Any attempt at millisecond trades would be pointless. If one person entered a multitude of bids and asks at sub-second intervals, the result would be worked out only on the tick, matching offers in first-come, first-served order. Sales (and price changes) would occur only once a second, preventing the out-of-control swings requiring shutting down a market. Of course, you'd have to introduce some jitter in the timing (say, make the tick a value between 0.8s to 1.2s, varying randomly) to prevent people from trying to game the tick. And each instrument would have its own clock---you don't want to update every issue on the market at the same instant.

As is probably evident, I'm no trader. If there's a better way to add damping, go for it, but the cost of missed opportunity at the millisecond would be more than repaid by avoiding the cost of a market crash. (At least to society at large. I feel no pain at the traders' making a fraction less than the current system offers.)

I can hear the screams now: ``But..., but..., you're introducing, *gasp*, _inefficiency_ into the market!'' No fecal material, Sherlock. Your shock absorbers dissipate some of the engine's power, introducing inefficiency, too. But where's the efficiency in hitting a tree because your wheels were bouncing wildly?

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NSA-proof Euro cloud gang: Cool idea, bro... until it turns into MARKET-EATING beast

Terry Cloth

Re: NSA-proof Euro cloud

Giving me a chance to mention one of my favorite quotations:

``There is no fortress so strong that money cannot take it.''

---attrib. Marcus Tullius Cicero (I can't find a reference to any work containing it, at least on the Internet.)

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FCC: How we'll RIP 'n' REPLACE OLD phone system for new IP tech

Terry Cloth
Windows

Yet again---shiny new tech is a step backward

The bottom line is circuit vs. packet switching. In a circuit, you have exclusive (modulo the NSA)-: access to the full bandwidth so long as you're connected. Result: 5x5 reception on both ends. Packet switching makes your access to bandwith a stochastic function. Result: jitter, dropouts, &c. Telephony was making clear progress from the 1880s to maybe the 1980s, and it's been steadily downhill since.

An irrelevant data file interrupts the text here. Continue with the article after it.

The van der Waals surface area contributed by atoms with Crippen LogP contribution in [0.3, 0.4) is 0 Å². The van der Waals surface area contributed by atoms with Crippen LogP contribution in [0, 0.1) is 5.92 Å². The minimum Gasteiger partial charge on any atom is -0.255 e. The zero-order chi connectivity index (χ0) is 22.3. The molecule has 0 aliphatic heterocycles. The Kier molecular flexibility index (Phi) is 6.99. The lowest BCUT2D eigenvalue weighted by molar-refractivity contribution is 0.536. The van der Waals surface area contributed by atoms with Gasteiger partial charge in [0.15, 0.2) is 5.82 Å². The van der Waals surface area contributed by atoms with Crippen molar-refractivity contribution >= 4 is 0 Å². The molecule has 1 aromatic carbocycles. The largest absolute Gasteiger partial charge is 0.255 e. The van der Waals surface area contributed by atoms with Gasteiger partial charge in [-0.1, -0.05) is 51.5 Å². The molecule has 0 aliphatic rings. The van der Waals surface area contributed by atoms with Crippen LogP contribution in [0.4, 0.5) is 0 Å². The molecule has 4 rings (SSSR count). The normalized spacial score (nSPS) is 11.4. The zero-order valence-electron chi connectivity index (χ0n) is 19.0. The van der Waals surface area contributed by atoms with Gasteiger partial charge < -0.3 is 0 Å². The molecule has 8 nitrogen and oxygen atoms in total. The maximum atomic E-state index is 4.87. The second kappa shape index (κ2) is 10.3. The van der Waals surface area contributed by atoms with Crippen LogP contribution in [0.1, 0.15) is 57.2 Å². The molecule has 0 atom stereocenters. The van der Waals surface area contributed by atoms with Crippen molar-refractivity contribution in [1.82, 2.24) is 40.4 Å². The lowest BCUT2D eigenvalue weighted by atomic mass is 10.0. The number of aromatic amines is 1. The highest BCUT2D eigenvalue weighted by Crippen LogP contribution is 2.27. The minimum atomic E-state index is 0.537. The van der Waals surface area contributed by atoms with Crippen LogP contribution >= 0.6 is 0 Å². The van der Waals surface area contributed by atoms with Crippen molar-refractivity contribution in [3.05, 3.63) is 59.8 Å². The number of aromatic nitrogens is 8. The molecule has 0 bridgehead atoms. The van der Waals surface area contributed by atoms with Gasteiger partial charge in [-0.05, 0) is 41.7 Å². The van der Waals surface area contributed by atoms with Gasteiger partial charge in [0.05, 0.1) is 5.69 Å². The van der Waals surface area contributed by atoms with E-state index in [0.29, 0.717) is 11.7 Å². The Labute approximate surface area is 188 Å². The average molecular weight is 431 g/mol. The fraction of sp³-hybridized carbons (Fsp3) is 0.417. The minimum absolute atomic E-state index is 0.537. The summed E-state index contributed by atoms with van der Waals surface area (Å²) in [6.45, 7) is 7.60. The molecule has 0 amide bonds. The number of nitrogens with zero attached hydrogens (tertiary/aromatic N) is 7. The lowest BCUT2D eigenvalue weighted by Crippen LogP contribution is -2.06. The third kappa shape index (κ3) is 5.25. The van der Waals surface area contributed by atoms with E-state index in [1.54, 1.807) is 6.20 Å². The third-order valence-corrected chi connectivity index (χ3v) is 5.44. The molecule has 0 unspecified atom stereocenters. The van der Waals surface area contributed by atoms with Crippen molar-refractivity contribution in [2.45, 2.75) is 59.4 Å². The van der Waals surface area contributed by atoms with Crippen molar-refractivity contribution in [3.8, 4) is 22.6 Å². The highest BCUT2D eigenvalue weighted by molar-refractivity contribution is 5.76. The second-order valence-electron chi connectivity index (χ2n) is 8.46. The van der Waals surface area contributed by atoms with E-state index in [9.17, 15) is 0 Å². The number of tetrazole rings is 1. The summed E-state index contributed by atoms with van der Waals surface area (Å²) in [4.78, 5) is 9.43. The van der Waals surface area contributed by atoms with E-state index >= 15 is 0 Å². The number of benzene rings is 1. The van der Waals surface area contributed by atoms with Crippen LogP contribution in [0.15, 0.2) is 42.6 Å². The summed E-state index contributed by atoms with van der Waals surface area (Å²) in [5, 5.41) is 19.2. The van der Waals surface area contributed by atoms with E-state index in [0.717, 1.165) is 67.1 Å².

And don't get me started on cell phones---like radiotelephony in the forties. All I want is a way to hear and be heard clearly.

I'm obviously well into old farthood, hence the icon.

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Cow FLATULENCE, gas emissions MUCH WORSE than thought - boffins

Terry Cloth
Headmaster

Significant digits?

It's been too long since I took advanced statistics, so if someone with more recent knowledge could enlighten me I'd be appreciative.

How is 4.9 ± 2.6 meaningful? Offering a value to the nearest tenth when uncertainty is ~30 times higher is warped. Shouldn't it be 5 ± 3?

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Solar vendors GOUGE non-US customers

Terry Cloth
FAIL

Turn off spell check before generating a PNG

Or at least add Xantrex to your personal dictionary

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SR-71 Blackbird follow-up: A new TERRIFYING Mach 6 spy-drone bomber

Terry Cloth
Coat

TR-3B

More fun, and better-looking in its field, but is the TR-3B really faster? Methinks not.

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Do dishwashers really blunt knives

Terry Cloth

Serrated edges?

With all this knife knowledge coming out of the woodwork, could someone speak to sharpening serrated knives? I have a really nice bread knife that needs some attention. Do I just sharpen it as I would any other knife, figuring I'll hit the high points, and the valleys don't matter? Must I buy a new one?